Slapping has it's place. I personally use it sparingly, on accents and stuff. Although, I used to be one of those guys that looked at Woot and said cool, I'm doing that. You can use it in any kind of music as long as you do it sparingly. Look at Doug Wimbish. He still slaps but as accents and with effects so it's not the ordinary.
  7. You did say rarely- but that is subjective to the type of music you listen to. If you listen to metal and country, its going to seem like hardly anyone slaps. There are a ton of slappers in different styles of music and if you don't listen to those styles then i guess slapping may seem like a fad because you only hear it when a les claypool shows up once a decade and is doing something different like slapping metal. "BustinJustin laid it on the money....with the Larry graham refference. Slap has been around and very long time and been very popular, and in many different styles of music other than funk.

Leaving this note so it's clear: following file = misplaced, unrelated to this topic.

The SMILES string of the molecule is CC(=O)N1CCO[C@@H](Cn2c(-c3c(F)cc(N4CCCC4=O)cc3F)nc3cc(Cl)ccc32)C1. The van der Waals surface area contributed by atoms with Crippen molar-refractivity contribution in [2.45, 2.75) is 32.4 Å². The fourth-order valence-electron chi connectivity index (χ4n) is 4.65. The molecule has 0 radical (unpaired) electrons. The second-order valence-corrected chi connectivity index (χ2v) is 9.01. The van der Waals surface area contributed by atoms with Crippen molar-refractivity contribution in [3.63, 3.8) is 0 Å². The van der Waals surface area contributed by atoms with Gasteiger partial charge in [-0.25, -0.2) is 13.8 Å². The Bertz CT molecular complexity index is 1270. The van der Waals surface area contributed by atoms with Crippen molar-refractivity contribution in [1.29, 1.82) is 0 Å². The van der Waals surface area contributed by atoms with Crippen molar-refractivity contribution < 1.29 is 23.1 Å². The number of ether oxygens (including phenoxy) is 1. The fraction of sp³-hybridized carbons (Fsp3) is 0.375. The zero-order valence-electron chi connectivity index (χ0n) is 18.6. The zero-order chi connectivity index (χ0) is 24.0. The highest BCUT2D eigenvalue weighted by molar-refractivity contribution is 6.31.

Trust me Mark King and Marcus Miller definitely should be slapping....it may not be your cup of tea, but as a bassist i think you owe it to yourself to give them a listen....I think you will be blown away! and maybe even embrace slapping.

    I hope you do!, and I'm not saying this because I am a slapper and I am biased. I like to slap from time to time(I actually play much more fingerstyle), but i respect what it is and what it has done for the evolution of the Bass and i think that it is awsome that it is unique to the Bass. I think the Bass is a beautiful instrument!

  8. Matt Till

    Matt Till

    Jun 1, 2002
    Edinboro, PA